“Don’t judge each day by the harvest you reap, but by the seeds you plant.” –Robert Louis Stevenson

seedsOn Wednesday, we woke up in Chandigarh. As our guides from the NGO, Yuvsatta, arrived to take us on a speaking tour of the schools there, Mark announced that he wasn’t coming along as he was feeling ill. We had entered a new phase of our program and the pressure was entirely on me to deliver. Pramod, Rahul, and I all hopped on our bikes – and pedaled to the first school where 2000 students were standing outside waiting for my arrival. Enter the dream.

I don’t have much public speaking experience and am generally pretty shy, but have been put into this spot on enough occasions now that I’m starting to adapt. I surprised myself, by delivering a great little speech. Soon after, we were pedaling to a blind school, and then later to an all girl’s college, where I laid it all down.

That first day, I spoke to several thousand students.  Combine that with the following two days, and we reached nearly 20,000 students. All in all, it was a tremendous success, and based on the feedback, it’s obvious to me that we actually made a real, lasting impact in many lives – students, teachers, principals, and even the general public as the media coverage over these three days was extensive.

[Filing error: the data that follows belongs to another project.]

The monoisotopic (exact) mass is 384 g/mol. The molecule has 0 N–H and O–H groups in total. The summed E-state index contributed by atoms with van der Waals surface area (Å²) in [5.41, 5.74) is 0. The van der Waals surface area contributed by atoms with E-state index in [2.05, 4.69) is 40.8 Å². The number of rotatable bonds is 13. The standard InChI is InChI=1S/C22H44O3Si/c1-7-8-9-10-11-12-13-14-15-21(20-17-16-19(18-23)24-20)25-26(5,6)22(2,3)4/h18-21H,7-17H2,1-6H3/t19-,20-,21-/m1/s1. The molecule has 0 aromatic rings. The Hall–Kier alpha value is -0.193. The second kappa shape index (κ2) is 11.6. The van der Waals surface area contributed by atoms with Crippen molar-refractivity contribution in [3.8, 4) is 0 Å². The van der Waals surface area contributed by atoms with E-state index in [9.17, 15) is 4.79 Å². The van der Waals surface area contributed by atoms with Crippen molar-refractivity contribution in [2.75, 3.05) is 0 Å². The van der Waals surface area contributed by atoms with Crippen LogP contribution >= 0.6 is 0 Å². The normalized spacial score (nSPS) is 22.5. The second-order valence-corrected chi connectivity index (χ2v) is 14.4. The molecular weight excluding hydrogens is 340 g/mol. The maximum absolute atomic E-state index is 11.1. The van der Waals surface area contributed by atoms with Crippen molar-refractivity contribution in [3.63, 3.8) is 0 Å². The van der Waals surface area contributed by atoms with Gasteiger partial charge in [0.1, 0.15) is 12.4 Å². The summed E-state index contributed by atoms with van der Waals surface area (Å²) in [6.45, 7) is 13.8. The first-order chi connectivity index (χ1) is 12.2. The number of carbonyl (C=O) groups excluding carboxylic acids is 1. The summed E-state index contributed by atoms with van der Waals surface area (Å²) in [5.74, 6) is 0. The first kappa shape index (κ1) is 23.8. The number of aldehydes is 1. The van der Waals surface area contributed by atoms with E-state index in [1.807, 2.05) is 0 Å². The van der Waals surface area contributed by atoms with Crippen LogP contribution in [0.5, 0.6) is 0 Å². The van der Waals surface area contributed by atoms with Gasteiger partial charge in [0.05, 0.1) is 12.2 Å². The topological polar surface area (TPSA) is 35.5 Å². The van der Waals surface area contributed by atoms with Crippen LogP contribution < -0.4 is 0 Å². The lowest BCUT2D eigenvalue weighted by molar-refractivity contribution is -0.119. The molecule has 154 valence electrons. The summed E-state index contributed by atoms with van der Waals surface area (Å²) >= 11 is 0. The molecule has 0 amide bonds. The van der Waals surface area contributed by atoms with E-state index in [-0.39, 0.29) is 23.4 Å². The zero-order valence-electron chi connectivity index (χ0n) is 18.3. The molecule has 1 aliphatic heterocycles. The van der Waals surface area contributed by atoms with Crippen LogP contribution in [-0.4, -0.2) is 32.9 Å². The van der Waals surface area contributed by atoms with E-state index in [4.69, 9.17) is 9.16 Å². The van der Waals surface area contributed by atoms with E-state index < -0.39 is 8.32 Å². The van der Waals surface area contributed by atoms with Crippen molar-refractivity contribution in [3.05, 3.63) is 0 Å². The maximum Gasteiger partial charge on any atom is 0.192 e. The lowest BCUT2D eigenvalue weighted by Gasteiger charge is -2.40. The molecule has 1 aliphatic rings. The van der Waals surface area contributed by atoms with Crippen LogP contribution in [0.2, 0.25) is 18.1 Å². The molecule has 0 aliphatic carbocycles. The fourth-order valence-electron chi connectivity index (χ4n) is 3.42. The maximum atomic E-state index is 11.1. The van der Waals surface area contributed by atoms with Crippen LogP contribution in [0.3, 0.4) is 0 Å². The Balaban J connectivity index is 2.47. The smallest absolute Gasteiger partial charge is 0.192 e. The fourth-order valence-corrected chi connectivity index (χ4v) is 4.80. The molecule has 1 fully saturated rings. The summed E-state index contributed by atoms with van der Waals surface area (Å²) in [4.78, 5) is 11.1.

By this time, you’re probably wondering what exactly we are talking about to all these students. Since we don’t know any better, it’s been taking the form of life insights combined with simple messages about the power of this exercise – that is, of reaching within and gifting messages of friendship, peace, and love for others across the border as a way to help change the world.

Everywhere we went, we were met with awesome hospitality. It started upon our arrival at the train station, where we were greeted with bouquets of flowers, and continued throughout our whole visit, as we were warmly met with banners, lines of enthusiastic greeters, snacks, and more flowers. All along the way, we’ve been harvesting extraordinary goodwill – and are so totally lucky to be playing the roles that we are playing.

gurunanakAll of this coordinated effort and participation was orchestrated by one Pramod Sharma of the NGO Yuvsatta. Pramod is a selfless man of tireless action, working to promote peace in Chandigarh, in addition to running its only composting center, promoting bicycle riding a la Greentire (from which our bikes came), and running many other extraordinary efforts. The team around him is equally colorful and authentic, composed of Rahul – a terribly honest and emotional lover of grunge rock – one of the few in India, and Vikram – a robust, sparkly-eyed Sikh man resembling Guru Nanak who is an extreme lover of Nature and mostly vegan – also one of the few in India. I was most fortunate to be directed to Yuvsatta through their relationship with Gandhi Smriti, an organization in Delhi promoting the living legacy of Gandhiji.

In general, our efforts seem to be going national, as our base of support is growing, though as of now, we’re still lacking the needed support to make this as effective as it could be before our intended departure for Pakistan in late October. Day by day, student by student, we are planting seeds and touching lives. It’s odd for me to be in this role, but again, we’re just playing in the dream. This whole thing has been an accidental turn of events, which is just way too fun for now to put aside.